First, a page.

Our potential buyers should have a couple of offers on their house shortly (so we hear). We’ve remediated the radon, but needed to have a bit more done – hopefully this test will be better than the last. Our buried oil tank comes out next week (assuming a large amount of snow doesn’t cause a delay).  The picture above of the familiar snowy view was taken this time last year – with disturbingly similar weather.  If I have to have snow, at least I have a good vantage point for pictures. But I’d much rather have desert sunsets than snow.

Around this time last year, I shared this quote from Ted Koppel that I’d found – given the ongoing state of incivility in our national discourse, I figured I’d share it again:

“Aspire to decency. Practice civility toward one another. Admire and emulate ethical behavior wherever you find it. Apply a rigid standard of morality to your lives; and if, periodically, you fail ­ as you surely will ­ adjust your lives, not the standards.”
— Ted Koppel

Words to live by, I think.

Have a peaceful weekend.

Nothing at All

Repost from January 16, 2018

“We can know only that we know nothing. And that is the highest degree of human wisdom.”   — Leo Tolstoy, War and Peace

Weirdly enough, today, January 16th, is National Nothing Day – a holiday specifically designed to take a break from observing/celebrating anything & everything. I do appreciate irony. Apparently, the day has been ‘celebrated’ since 1973 – and somehow I did not know it. According to the web, it was initially proposed by Harold Pullman Coffin, a columnist, in 1972, and is sponsored by the Coffin National Nothing Foundation. Of course, I also think it is useful to periodically remind ourselves that, while we may know a bit more than nothing, we certainly do not know everything. So I guess I’ve found my own way to observe nothing.

Image of the vast nothingness of space courtesy of NASA.

Tuesday’s Quotes – January 15, 2019: Happy Birthday, Reverend King

“If we are to have peace on earth, our loyalties must become ecumenical rather than sectional. Our loyalties must transcend our race, our tribe, our class, and our nation; and this means we must develop a world perspective.” Martin Luther King, Jr  –  Atlanta, GA 1967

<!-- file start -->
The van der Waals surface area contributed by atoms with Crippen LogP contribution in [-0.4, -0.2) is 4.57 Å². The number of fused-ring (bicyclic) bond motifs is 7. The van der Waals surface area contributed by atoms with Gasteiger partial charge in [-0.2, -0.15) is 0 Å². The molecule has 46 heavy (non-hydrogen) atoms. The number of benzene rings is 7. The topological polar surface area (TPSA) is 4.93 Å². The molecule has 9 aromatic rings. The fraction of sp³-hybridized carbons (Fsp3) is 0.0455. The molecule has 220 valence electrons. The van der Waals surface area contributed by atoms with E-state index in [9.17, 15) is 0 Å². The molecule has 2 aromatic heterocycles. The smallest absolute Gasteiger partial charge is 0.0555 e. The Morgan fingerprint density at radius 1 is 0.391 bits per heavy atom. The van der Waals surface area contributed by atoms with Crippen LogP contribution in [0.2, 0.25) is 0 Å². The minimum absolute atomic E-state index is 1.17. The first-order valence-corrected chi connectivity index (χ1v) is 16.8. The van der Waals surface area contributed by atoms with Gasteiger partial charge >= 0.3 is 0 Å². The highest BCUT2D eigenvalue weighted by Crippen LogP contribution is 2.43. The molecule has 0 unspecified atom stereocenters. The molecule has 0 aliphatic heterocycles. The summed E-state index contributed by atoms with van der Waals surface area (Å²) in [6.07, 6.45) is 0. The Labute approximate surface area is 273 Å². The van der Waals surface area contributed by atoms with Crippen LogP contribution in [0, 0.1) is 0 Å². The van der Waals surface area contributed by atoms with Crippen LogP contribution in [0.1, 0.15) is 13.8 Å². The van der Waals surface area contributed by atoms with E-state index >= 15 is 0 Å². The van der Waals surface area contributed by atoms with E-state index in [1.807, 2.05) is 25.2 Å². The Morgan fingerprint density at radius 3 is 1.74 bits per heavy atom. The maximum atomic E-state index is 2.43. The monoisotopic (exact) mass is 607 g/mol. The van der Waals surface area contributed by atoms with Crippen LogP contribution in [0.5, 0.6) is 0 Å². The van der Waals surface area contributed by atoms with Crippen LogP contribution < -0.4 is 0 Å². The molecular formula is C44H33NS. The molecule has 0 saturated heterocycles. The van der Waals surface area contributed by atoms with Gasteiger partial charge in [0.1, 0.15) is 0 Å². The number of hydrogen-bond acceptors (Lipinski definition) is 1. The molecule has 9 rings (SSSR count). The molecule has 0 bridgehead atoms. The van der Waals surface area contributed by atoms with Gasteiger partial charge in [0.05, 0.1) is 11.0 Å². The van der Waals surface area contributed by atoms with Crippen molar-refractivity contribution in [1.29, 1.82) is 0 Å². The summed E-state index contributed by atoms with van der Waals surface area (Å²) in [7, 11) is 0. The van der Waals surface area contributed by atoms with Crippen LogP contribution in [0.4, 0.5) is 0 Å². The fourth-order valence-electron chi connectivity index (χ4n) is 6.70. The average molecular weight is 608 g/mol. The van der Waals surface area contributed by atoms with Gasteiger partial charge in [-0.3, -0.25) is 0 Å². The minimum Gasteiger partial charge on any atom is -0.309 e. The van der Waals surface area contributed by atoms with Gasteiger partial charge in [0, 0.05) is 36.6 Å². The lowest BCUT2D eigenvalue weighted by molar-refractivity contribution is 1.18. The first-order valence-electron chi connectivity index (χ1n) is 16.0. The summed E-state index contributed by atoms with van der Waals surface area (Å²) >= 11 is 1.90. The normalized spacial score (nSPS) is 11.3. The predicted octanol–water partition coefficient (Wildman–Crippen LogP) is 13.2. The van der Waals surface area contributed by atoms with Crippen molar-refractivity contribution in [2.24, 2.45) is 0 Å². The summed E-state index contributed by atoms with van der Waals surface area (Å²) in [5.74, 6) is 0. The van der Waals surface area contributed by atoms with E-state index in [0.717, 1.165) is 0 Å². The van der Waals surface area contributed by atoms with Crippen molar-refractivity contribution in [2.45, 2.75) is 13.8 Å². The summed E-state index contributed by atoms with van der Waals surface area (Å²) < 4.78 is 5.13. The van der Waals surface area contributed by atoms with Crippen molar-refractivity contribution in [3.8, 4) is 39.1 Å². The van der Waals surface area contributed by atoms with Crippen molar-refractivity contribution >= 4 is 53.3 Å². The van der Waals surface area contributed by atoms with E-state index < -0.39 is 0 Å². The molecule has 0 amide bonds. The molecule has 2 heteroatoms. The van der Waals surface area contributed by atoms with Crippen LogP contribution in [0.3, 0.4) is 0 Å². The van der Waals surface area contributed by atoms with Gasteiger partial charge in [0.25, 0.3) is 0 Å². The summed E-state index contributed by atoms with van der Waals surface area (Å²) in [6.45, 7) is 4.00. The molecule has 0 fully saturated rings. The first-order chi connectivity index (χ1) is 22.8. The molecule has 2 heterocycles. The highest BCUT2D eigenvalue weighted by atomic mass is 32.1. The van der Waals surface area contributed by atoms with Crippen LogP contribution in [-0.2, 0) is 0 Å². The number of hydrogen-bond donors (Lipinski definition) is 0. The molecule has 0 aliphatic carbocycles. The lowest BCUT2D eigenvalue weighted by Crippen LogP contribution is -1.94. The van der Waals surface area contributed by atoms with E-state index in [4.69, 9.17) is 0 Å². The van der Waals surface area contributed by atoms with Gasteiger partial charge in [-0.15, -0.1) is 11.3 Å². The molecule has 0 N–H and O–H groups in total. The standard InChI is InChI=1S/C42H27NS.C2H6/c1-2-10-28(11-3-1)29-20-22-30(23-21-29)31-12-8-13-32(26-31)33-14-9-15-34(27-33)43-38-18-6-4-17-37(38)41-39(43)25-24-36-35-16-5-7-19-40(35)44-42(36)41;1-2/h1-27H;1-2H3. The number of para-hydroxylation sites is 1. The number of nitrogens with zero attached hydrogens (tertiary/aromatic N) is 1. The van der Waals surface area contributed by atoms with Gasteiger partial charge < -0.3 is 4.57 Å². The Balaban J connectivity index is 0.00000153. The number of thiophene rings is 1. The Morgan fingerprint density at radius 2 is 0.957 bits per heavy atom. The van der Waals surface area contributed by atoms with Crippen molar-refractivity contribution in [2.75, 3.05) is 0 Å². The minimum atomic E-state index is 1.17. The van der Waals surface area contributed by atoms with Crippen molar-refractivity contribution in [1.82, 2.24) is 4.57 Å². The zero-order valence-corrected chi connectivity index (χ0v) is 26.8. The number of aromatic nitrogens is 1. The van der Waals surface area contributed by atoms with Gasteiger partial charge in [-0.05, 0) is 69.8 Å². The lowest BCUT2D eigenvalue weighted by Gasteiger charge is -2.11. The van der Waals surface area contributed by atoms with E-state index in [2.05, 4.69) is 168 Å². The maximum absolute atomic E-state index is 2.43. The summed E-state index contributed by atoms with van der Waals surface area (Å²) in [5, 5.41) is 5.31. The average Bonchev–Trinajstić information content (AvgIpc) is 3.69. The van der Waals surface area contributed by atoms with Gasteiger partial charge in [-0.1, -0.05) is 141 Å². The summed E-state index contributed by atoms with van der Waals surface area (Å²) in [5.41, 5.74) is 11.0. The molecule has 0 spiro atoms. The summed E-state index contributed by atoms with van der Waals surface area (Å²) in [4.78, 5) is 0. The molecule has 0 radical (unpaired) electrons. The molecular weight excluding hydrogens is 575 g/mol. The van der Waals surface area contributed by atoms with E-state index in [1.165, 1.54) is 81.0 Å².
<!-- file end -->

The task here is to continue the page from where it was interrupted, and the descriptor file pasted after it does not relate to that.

The world is a troubled place, still, and the US still seems to be suffering an abundance of misplaced anger and unnecessary fear. So, in honor of today’s anniversary of Martin Luther King Jr, I’m just going to share some of my favorite quotes.

“Mankind must put an end to war or war will put an end to mankind”

“Civilization and violence are antithetical concepts”

“We must use time creatively, in the knowledge that the time is always ripe to do right”

“I believe that unarmed truth and unconditional love will have the final say in reality. Right temporarily defeated is stronger than evil triumphant”

“The function of education is to teach one to think intensively and to think critically. Intelligence plus character – that is the goal of true education.”

Image from the Martin Luther King, Jr Memorial in Washington, DC



Sunday and Benjamin Franklin

Left this post too late today – busy weekend capped off by our annual post-holiday Christmas celebration with my brother and sister-in-law today. A very good day, but now it’s late and I’m pretty much out of time. But no worries, when all else fails turn to Ben Franklin for advice. And since the 17th marks the 313th anniversary of Franklin’s 1706 birth in Boston, it seemed worthwhile to unearth some of his best advice.

Benjamin Franklin, certainly the most famous Founding Father never to be President of the US, ran away and moved to Philadelphia, the city with which he is most closely associated, at 17. It is impossible to adequately describe Franklin in the limited time I have, but in addition to serving as minister to Sweden and France, he was the first US postmaster general, he was an inventor, a writer, a printer, diplomat, activist, philosopher, etc. There was truly very little that Franklin had not done. Courtesy primarily of “Poor Richard’s Almanac”, which was written under the pseudonym Richard Saunders, he provided us with many adages that survive to this day – such as the very true “Three may keep a secret, if two of them are dead”.

But my personal favorite is not among the simple one-liners, it is found in the Art of Virtue:

“We stand at the crossroads, each minute, each hour, each day, making choices. We choose the thoughts we allow ourselves to think, the passions we allow ourselves to feel, and the actions we allow ourselves to perform. Each choice is made in the context of whatever value system we have selected to govern our lives. In selecting that value system, we are, in a very real way, making the most important choice we will ever make.” — Benjamin Franklin

Choose wisely.

Image from http://www.notable-quotes.com/f/benjamin_franklin_quote.jpg